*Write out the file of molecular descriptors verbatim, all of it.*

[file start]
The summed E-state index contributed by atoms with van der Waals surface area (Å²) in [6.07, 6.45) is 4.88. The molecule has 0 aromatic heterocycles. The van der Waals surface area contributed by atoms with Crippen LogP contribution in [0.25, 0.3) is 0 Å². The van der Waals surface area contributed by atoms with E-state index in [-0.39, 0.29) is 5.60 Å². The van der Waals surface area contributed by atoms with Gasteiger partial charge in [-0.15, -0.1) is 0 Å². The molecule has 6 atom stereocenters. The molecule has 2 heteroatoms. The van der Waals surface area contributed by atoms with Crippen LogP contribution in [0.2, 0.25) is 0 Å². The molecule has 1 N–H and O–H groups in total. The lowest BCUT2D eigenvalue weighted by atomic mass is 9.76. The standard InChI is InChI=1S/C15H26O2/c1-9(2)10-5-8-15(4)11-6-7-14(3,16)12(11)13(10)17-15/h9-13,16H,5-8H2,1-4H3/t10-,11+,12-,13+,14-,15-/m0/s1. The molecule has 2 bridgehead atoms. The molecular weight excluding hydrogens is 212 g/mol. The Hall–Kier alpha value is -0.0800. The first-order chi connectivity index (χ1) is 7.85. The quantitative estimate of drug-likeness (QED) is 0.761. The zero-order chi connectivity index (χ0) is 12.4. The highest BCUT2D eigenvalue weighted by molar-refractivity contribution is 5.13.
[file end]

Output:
The summed E-state index contributed by atoms with van der Waals surface area (Å²) in [6.07, 6.45) is 4.88. The molecule has 0 aromatic heterocycles. The van der Waals surface area contributed by atoms with Crippen LogP contribution in [0.25, 0.3) is 0 Å². The van der Waals surface area contributed by atoms with E-state index in [-0.39, 0.29) is 5.60 Å². The van der Waals surface area contributed by atoms with Gasteiger partial charge in [-0.15, -0.1) is 0 Å². The molecule has 6 atom stereocenters. The molecule has 2 heteroatoms. The van der Waals surface area contributed by atoms with Crippen LogP contribution in [0.2, 0.25) is 0 Å². The molecule has 1 N–H and O–H groups in total. The lowest BCUT2D eigenvalue weighted by atomic mass is 9.76. The standard InChI is InChI=1S/C15H26O2/c1-9(2)10-5-8-15(4)11-6-7-14(3,16)12(11)13(10)17-15/h9-13,16H,5-8H2,1-4H3/t10-,11+,12-,13+,14-,15-/m0/s1. The molecule has 2 bridgehead atoms. The molecular weight excluding hydrogens is 212 g/mol. The Hall–Kier alpha value is -0.0800. The first-order chi connectivity index (χ1) is 7.85. The quantitative estimate of drug-likeness (QED) is 0.761. The zero-order chi connectivity index (χ0) is 12.4. The highest BCUT2D eigenvalue weighted by molar-refractivity contribution is 5.13.